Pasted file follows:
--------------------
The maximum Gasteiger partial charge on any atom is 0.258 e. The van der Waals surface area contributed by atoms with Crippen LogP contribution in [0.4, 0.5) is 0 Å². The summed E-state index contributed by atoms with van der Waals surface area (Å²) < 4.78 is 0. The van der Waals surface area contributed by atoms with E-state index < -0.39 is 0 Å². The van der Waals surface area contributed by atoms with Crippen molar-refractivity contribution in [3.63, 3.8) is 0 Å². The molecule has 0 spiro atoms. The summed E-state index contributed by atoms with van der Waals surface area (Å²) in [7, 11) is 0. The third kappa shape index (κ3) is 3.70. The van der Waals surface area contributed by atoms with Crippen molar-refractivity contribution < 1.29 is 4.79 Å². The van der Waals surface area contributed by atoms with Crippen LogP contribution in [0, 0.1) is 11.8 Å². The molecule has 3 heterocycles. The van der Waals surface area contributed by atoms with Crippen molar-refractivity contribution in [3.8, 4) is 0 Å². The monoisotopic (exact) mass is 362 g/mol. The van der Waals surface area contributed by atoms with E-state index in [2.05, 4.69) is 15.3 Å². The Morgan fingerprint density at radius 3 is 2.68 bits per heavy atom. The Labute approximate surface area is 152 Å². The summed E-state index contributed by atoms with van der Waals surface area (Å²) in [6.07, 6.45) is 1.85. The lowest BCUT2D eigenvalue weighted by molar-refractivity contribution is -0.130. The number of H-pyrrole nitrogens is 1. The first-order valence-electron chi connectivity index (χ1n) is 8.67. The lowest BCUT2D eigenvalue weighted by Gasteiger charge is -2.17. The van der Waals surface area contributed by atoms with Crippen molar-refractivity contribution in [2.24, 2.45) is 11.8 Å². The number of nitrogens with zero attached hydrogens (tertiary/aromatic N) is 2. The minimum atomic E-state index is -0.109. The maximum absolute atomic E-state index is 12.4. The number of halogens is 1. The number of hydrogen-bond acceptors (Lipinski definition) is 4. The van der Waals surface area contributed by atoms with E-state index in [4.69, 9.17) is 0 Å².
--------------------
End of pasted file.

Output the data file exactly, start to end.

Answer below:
The maximum Gasteiger partial charge on any atom is 0.258 e. The van der Waals surface area contributed by atoms with Crippen LogP contribution in [0.4, 0.5) is 0 Å². The summed E-state index contributed by atoms with van der Waals surface area (Å²) < 4.78 is 0. The van der Waals surface area contributed by atoms with E-state index < -0.39 is 0 Å². The van der Waals surface area contributed by atoms with Crippen molar-refractivity contribution in [3.63, 3.8) is 0 Å². The molecule has 0 spiro atoms. The summed E-state index contributed by atoms with van der Waals surface area (Å²) in [7, 11) is 0. The third kappa shape index (κ3) is 3.70. The van der Waals surface area contributed by atoms with Crippen molar-refractivity contribution < 1.29 is 4.79 Å². The van der Waals surface area contributed by atoms with Crippen LogP contribution in [0, 0.1) is 11.8 Å². The molecule has 3 heterocycles. The van der Waals surface area contributed by atoms with Crippen molar-refractivity contribution in [3.8, 4) is 0 Å². The monoisotopic (exact) mass is 362 g/mol. The van der Waals surface area contributed by atoms with E-state index in [2.05, 4.69) is 15.3 Å². The Morgan fingerprint density at radius 3 is 2.68 bits per heavy atom. The Labute approximate surface area is 152 Å². The summed E-state index contributed by atoms with van der Waals surface area (Å²) in [6.07, 6.45) is 1.85. The lowest BCUT2D eigenvalue weighted by molar-refractivity contribution is -0.130. The number of H-pyrrole nitrogens is 1. The first-order valence-electron chi connectivity index (χ1n) is 8.67. The lowest BCUT2D eigenvalue weighted by Gasteiger charge is -2.17. The van der Waals surface area contributed by atoms with Crippen molar-refractivity contribution in [2.24, 2.45) is 11.8 Å². The number of nitrogens with zero attached hydrogens (tertiary/aromatic N) is 2. The minimum atomic E-state index is -0.109. The maximum absolute atomic E-state index is 12.4. The number of halogens is 1. The number of hydrogen-bond acceptors (Lipinski definition) is 4. The van der Waals surface area contributed by atoms with E-state index in [4.69, 9.17) is 0 Å².